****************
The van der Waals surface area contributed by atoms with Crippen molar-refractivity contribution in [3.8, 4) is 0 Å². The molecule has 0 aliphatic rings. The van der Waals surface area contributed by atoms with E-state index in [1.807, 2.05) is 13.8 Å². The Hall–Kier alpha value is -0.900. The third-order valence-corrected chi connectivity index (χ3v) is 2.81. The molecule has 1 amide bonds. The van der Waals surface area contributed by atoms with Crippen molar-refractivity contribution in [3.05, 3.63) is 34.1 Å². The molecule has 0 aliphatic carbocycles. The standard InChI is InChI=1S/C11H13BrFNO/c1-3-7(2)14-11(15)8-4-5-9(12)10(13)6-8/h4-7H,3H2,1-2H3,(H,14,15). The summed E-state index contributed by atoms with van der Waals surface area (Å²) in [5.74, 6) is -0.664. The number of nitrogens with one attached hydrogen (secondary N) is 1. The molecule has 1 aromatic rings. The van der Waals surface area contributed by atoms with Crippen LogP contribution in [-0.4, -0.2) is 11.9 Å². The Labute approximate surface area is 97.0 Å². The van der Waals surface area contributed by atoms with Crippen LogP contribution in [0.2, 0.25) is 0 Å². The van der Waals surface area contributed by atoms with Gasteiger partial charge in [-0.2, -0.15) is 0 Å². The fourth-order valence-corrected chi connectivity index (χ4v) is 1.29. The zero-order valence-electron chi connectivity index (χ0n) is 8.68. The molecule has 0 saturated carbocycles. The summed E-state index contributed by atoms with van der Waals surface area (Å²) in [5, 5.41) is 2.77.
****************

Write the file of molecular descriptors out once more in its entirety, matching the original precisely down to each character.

The van der Waals surface area contributed by atoms with Crippen molar-refractivity contribution in [3.8, 4) is 0 Å². The molecule has 0 aliphatic rings. The van der Waals surface area contributed by atoms with E-state index in [1.807, 2.05) is 13.8 Å². The Hall–Kier alpha value is -0.900. The third-order valence-corrected chi connectivity index (χ3v) is 2.81. The molecule has 1 amide bonds. The van der Waals surface area contributed by atoms with Crippen molar-refractivity contribution in [3.05, 3.63) is 34.1 Å². The molecule has 0 aliphatic carbocycles. The standard InChI is InChI=1S/C11H13BrFNO/c1-3-7(2)14-11(15)8-4-5-9(12)10(13)6-8/h4-7H,3H2,1-2H3,(H,14,15). The summed E-state index contributed by atoms with van der Waals surface area (Å²) in [5.74, 6) is -0.664. The number of nitrogens with one attached hydrogen (secondary N) is 1. The molecule has 1 aromatic rings. The van der Waals surface area contributed by atoms with Crippen LogP contribution in [-0.4, -0.2) is 11.9 Å². The Labute approximate surface area is 97.0 Å². The van der Waals surface area contributed by atoms with Crippen LogP contribution in [0.2, 0.25) is 0 Å². The van der Waals surface area contributed by atoms with Gasteiger partial charge in [-0.2, -0.15) is 0 Å². The fourth-order valence-corrected chi connectivity index (χ4v) is 1.29. The zero-order valence-electron chi connectivity index (χ0n) is 8.68. The molecule has 0 saturated carbocycles. The summed E-state index contributed by atoms with van der Waals surface area (Å²) in [5, 5.41) is 2.77.